Richard Civille, Director of the Center for Civic Networking

Richard Civille entered community networking in a unique but highly characteristic way. In 1982, as part of an experiment at the University of California at Santa Cruz, he helped establish electronic mail links with remote Pacific island communities over an old weather satellite. The goal was to help underdeveloped island communities hook up with sources of information and funding in other parts of the world. Through many diverse projects since then, Civille has maintained his concern for helping underdeveloped areas and providing equal access to information for everyone.

Civille later started a distance learning project that was revolutionary at the time: using telecommunications to link school children around the world to do joint work on an ecological issue. The subject matter was water quality. Cohesion among the students was built by using audio teleconferencing as well as e-mail. One exchange took place a day after the Chernobyl nuclear disaster. Civille listened to the tearful exchanges of students from Canada, Germany, and Scotland concerned with wind directions and whether food was safe to eat.

While working with projects in underdeveloped communities and in distance learning, Civille often encountered bureaucratic constraints and problems with public policy. He has become a leader at bringing together people from different grassroots telecommunications initiatives to learn from each other and organize politically. Civille consistently stresses the importance of access for everyone, especially disenfranchised and low-income groups.

Civille also co-founded Econet and worked with its eventual sponsor, the Institute for Global Communications. He is the Washington director for the Center for Civic Networking, which promotes the public interest in communication policies and creates community networks. He is a board member of CapAccess, the community networking organization in Washington, D.C. and also serves as the Director of Information Services at the Center for Budget Policy Priorities.


Following is Richard Civille’s statement about government policy and community networks.

The Civic Promise of the National Information Infrastructure by Richard Civille

In Oregon, the county of Lane is struggling towards a sustainable economy as their logging industry declines. Several dozen citizens—loggers, educators, environmentalists, business entrepreneurs—are creating a county-wide public access network called Lane-Online. This service will connect schools to the Internet and global resources through community libraries, provide job listings and training opportunities, and promote community development.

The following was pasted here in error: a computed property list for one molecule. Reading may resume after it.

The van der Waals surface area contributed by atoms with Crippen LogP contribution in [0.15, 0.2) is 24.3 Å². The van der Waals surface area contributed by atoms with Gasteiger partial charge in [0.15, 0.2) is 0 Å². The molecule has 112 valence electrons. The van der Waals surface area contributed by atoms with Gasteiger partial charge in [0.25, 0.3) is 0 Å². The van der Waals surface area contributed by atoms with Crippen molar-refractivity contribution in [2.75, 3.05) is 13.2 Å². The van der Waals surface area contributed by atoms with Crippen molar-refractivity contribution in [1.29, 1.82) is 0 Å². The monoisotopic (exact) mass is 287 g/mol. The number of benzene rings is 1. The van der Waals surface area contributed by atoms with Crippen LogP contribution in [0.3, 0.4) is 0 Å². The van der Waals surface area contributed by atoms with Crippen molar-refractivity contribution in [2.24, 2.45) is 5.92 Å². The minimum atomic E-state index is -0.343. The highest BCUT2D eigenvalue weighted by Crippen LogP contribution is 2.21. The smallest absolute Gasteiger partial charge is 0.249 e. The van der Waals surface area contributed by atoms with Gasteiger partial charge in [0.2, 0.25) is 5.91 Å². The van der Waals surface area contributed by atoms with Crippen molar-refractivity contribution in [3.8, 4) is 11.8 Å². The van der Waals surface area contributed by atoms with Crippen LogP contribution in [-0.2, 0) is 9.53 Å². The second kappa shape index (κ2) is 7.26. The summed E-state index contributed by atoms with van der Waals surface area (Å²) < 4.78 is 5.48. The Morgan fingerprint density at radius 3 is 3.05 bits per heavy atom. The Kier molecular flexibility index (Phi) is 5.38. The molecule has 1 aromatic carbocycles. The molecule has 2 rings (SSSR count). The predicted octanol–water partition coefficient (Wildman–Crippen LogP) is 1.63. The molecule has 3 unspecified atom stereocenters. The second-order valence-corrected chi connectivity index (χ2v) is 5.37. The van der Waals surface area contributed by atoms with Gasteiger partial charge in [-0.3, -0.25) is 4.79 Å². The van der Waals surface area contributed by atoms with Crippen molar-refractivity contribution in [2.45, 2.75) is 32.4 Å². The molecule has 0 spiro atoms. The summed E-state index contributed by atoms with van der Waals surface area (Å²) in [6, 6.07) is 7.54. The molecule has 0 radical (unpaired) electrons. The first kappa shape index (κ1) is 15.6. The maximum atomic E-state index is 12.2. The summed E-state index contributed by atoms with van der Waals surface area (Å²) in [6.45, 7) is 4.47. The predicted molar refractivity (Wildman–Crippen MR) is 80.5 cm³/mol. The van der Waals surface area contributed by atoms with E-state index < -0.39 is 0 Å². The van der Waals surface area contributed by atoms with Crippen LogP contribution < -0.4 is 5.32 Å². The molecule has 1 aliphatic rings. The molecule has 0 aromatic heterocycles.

In Washington, DC, the National Capital Area Public Access Network (CapAccess) is forging new ties among volunteer social service agencies, local public radio, cable and television programmers, and regional libraries to combine separate services into new forms of public media.

In Cambridge, Massachusetts, the Sustainable Development Information Network (SDIN) is developing library access to vast geographic and statistical databases in order to assist community groups to plan for the future.

In Blacksburg, VA, a local university, the city council, community groups and the telephone company are preparing residential connectivity to the Internet for a town of 35,000.

Civic networks are spreading across the country like wildfire. Such grassroots initiatives are creating new models for communication policy, and intensifying other initiatives that use older media and face-to-face encounters.

A new model for community involvement is taking place in Vermont, where over twenty bills concerning telecommunications and public access were introduced after citizen groups and the legislature held hearings for a year around the state. Public access cable stations, a state-wide bulletin board service (BBS), and local BBS’s all got involved in broadcasting and archiving the hearings.

Efforts like Vermont’s will influence the federal government as communication policy is shaped for the 21st Century. Now that Congress is grappling with the true meaning of the National Information Infrastructure, they can learn from the best of the local and state-wide actions and apply these new models nationwide.

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